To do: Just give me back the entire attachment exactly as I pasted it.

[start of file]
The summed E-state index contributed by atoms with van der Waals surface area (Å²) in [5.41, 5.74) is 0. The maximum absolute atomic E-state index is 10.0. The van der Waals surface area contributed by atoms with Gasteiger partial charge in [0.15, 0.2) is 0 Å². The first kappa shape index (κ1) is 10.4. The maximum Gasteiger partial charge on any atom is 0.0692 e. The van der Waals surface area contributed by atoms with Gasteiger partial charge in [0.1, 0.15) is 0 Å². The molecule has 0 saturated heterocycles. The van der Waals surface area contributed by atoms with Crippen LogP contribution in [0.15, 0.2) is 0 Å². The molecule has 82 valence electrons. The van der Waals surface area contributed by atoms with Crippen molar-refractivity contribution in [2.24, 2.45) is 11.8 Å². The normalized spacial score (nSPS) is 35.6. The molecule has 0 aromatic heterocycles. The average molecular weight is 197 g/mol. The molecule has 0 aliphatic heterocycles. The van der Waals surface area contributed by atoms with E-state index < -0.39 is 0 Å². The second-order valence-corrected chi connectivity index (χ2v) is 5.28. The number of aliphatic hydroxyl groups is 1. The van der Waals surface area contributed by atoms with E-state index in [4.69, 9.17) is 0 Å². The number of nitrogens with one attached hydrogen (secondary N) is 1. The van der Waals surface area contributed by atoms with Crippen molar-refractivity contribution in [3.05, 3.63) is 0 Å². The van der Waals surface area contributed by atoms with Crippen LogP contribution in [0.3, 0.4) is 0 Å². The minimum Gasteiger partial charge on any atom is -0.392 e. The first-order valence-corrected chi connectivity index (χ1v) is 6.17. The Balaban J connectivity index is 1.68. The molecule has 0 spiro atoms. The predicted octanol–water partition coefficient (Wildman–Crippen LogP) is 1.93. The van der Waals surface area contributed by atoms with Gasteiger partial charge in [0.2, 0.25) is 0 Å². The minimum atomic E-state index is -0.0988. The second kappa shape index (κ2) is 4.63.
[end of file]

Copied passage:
The summed E-state index contributed by atoms with van der Waals surface area (Å²) in [5.41, 5.74) is 0. The maximum absolute atomic E-state index is 10.0. The van der Waals surface area contributed by atoms with Gasteiger partial charge in [0.15, 0.2) is 0 Å². The first kappa shape index (κ1) is 10.4. The maximum Gasteiger partial charge on any atom is 0.0692 e. The van der Waals surface area contributed by atoms with Gasteiger partial charge in [0.1, 0.15) is 0 Å². The molecule has 0 saturated heterocycles. The van der Waals surface area contributed by atoms with Crippen LogP contribution in [0.15, 0.2) is 0 Å². The molecule has 82 valence electrons. The van der Waals surface area contributed by atoms with Crippen molar-refractivity contribution in [2.24, 2.45) is 11.8 Å². The normalized spacial score (nSPS) is 35.6. The molecule has 0 aromatic heterocycles. The average molecular weight is 197 g/mol. The molecule has 0 aliphatic heterocycles. The van der Waals surface area contributed by atoms with E-state index < -0.39 is 0 Å². The second-order valence-corrected chi connectivity index (χ2v) is 5.28. The number of aliphatic hydroxyl groups is 1. The van der Waals surface area contributed by atoms with E-state index in [4.69, 9.17) is 0 Å². The number of nitrogens with one attached hydrogen (secondary N) is 1. The van der Waals surface area contributed by atoms with Crippen molar-refractivity contribution in [3.05, 3.63) is 0 Å². The van der Waals surface area contributed by atoms with Crippen LogP contribution in [0.3, 0.4) is 0 Å². The minimum Gasteiger partial charge on any atom is -0.392 e. The first-order valence-corrected chi connectivity index (χ1v) is 6.17. The Balaban J connectivity index is 1.68. The molecule has 0 spiro atoms. The predicted octanol–water partition coefficient (Wildman–Crippen LogP) is 1.93. The van der Waals surface area contributed by atoms with Gasteiger partial charge in [0.2, 0.25) is 0 Å². The minimum atomic E-state index is -0.0988. The second kappa shape index (κ2) is 4.63.